Wednesday, November 01, 2006

Stadium-loving politicians deserve a cold November

Here is Nick Coleman's voter's guide on politicians like Sen. Terri Bonoff (DFL-Minnetonka) and Hennepin County Commissioner Mark Stenglein. I still like Coleman's phrase from an earlier column, "money talks, democracy walks."

October 14, 2006

Nick Coleman, Star Tribune

Now that the Twins have been bounced from the playoffs, it is time to pay tribute to the Metrodome and to rain down retribution on the heads of the politicians who decided to replace it by putting a $1 billion burden on the backs of taxpayers.

First, the Dome: The temperature was 33 degrees outside at 7 p.m. Wednesday when the Twins might have been hosting the Tigers in Game 2 of the American League Championship Series (if the Twins hadn't lost the first round to Oakland). And there were 23-mile-per-hour gusts from Fargo, N.D. Inside the Dome, it was 70 degrees. Outdoors, at the site of Pohlad Palace, scheduled to open in 2010 to the elements and the fumes from the garbage burner, it would have been freezing, and fragrant.

I received some nasty mail during the Twins' brief postseason run, telling me I had no right to root for the Twins (I've been watching them since I was 10) or to write about them, because I have been a critic of the scandalous shenanigans that went into last spring's stadium vote by the Legislature.

Well, I do not believe that a fan has to leave his brain at the gate. So perhaps a stadium refresher course is due.

The highly choreographed stadium campaign ended in a victory for big money. Despite shadow-puppet opposition from some who voted no because they knew their votes weren't needed, the Legislature allowed the Hennepin County Board to fund the new stadium with sales-tax revenues, but without putting it to a vote of the public, as previously had been required.

This was a dive that was bigger than Torii Hunter's belly flop during Game 2 against Oakland, when he rolled around like Sparky the Seal while the A's ran around the bases.

The fix was in.

At the end of August -- just before voters returned from vacation -- the Hennepin County Board decided, boys against the girls (4-3), to seal the deal, ordering a county that can barely pay for the necessities to issue 30-year bonds for a half-billion-dollar ballpark.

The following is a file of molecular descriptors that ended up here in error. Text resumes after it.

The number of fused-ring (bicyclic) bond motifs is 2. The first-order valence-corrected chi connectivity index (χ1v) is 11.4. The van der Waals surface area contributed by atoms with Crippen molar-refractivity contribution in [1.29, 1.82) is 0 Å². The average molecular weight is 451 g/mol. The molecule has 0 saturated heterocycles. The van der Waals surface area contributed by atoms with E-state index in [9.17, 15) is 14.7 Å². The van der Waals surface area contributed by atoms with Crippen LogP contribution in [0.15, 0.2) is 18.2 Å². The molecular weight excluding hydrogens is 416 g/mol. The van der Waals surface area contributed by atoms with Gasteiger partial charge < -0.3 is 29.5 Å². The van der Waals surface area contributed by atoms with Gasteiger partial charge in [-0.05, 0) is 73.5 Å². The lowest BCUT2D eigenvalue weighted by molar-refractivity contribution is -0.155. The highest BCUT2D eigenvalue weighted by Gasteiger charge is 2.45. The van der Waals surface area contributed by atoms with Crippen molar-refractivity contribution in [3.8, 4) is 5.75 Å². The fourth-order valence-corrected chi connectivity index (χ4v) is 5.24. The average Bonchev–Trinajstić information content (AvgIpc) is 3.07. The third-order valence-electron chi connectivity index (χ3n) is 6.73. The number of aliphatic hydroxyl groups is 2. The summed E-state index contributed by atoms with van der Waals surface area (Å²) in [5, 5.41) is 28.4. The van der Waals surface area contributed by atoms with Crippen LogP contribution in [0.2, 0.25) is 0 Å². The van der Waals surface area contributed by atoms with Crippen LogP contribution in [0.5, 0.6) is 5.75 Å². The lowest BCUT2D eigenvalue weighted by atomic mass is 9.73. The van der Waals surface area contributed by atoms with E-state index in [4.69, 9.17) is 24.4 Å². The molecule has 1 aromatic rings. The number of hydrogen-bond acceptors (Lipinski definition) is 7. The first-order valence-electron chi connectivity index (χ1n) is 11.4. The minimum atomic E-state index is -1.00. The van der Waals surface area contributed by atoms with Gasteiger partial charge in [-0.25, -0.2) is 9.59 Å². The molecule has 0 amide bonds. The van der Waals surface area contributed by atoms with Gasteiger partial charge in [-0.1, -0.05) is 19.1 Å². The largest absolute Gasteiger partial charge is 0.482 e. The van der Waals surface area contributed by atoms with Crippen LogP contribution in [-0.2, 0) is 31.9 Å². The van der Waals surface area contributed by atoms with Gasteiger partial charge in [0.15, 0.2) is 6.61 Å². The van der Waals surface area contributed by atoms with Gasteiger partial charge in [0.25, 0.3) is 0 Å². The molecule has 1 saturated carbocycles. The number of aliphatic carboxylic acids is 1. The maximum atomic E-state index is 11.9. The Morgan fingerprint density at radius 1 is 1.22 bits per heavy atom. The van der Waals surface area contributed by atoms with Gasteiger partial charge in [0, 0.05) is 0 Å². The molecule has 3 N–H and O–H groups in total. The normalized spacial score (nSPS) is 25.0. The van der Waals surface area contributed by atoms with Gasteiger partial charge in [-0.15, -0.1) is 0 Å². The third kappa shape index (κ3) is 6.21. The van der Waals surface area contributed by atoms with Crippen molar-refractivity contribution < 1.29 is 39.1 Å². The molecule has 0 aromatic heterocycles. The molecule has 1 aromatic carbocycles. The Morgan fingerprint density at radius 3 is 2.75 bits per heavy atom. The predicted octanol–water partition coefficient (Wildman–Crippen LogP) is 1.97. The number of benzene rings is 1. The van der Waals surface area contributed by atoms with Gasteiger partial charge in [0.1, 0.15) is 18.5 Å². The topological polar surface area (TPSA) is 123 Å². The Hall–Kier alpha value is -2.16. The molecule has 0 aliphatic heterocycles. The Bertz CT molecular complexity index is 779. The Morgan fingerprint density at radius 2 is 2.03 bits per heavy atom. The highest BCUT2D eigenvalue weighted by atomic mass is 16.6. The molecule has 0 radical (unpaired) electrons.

That half-billion, after interest, will cost the public a billion. The cost to confidence in our system of government might be bigger than that.

To see what should have happened if democracy had been permitted to run its course, you only have to look to Anoka County, where a citizen uprising has brought a similar boondoggle -- a stadium proposed by the Minnesota Vikings -- to a standstill.

All year long, as it began to sink in that Anoka County was planning to do an end-run around the referendum law, a chorus of taxpayer voices and City Council resolutions has demanded that voters be given a say on the plan. Last week, even the City Council in Blaine -- where the stadium would be built -- joined in, demanding a referendum on the tax subsidy for Zygi Wilf, and a number of candidates for the county board are seeking such a vote.

"They've wakened the sleeping giant," says Mary Capra, the mayor of Centerville, who was one of the first local leaders to stand up to the stadium blitz. "This has been a real education in how important it is to watch the Legislature."

Are Hennepin County residents lesser citizens? No. If they had had longer to think about what was happening, it's hard to believe some kind of groundswell would not have forestalled a stadium for the Twins. In the end, we still might have gotten a ballpark. But it would have been a better deal for the taxpayers, with a more meaningful contribution from Minnesota's second-richest man, Carl Pohlad. That would have been a good thing.

By the way, a rally sponsored by Citizens Against Stadium Taxes will be held today from 2 to 6 p.m. at Stub & Herb's, 227 Oak St. SE., near the University of Minnesota campus. To learn more, and to find out how your legislator voted on the stadium, visit

If you're still reading, Mr. Pohlad, I want to assure you that I still love my Twins, which were "mine" long before they were "yours." I am happy to hear you are keeping Torii Hunter for another season. But please do the fans a favor:

Get his eyesight checked.

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